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First-episode major depressive and dysthymic disorder in childhood: clinical and sociodemographic factors in recovery.

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  • 1Department of Psychiatry, University of Pittsburgh School of Medicine, PA, USA.



To characterize the temporal pattern of depressive disorder in childhood, the first episode of depression was examined, focusing on recovery and its baseline predictors.


The sample includes 112 clinically referred 8- to 13-year-olds with first-episode major depressive or dysthymic disorder participating in a naturalistic follow-up study. Psychiatric diagnoses were based on standardized interviews and operational criteria. Recovery was modeled by multivariate procedures using baseline clinical and demographic predictors.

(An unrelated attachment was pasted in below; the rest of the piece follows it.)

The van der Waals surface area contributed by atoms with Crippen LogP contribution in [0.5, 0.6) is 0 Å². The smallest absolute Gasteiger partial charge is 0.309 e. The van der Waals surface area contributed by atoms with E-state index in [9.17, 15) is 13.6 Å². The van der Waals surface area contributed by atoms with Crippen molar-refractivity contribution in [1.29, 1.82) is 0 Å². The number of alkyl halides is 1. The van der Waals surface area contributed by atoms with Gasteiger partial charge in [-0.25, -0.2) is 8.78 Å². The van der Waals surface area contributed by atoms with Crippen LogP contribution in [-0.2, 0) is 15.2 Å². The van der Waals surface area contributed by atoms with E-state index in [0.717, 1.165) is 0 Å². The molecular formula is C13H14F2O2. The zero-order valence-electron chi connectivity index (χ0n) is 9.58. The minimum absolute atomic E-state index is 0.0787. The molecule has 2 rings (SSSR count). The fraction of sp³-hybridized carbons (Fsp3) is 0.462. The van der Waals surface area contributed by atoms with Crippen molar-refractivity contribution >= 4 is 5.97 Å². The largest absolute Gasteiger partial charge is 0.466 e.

Recovery rates were 86% and 7% for major depression and dysthymia, respectively, 2 years after onset. Median duration of major depression was 9 months and was predicted only by underlying dysthymia. Median duration of dysthymic disorder was 3.9 years and was predicted only by comorbid externalizing disorder. In post hoc analyses, no positive treatment effects were detected.


First-episode depression in youths is persistent, it generally appears to run its own course, and its naturalistic treatment requires scrutiny. However, because comorbid externalizing disorder apparently affects duration of dysthymia, intervention for behavior problems may shorten this type of depression.

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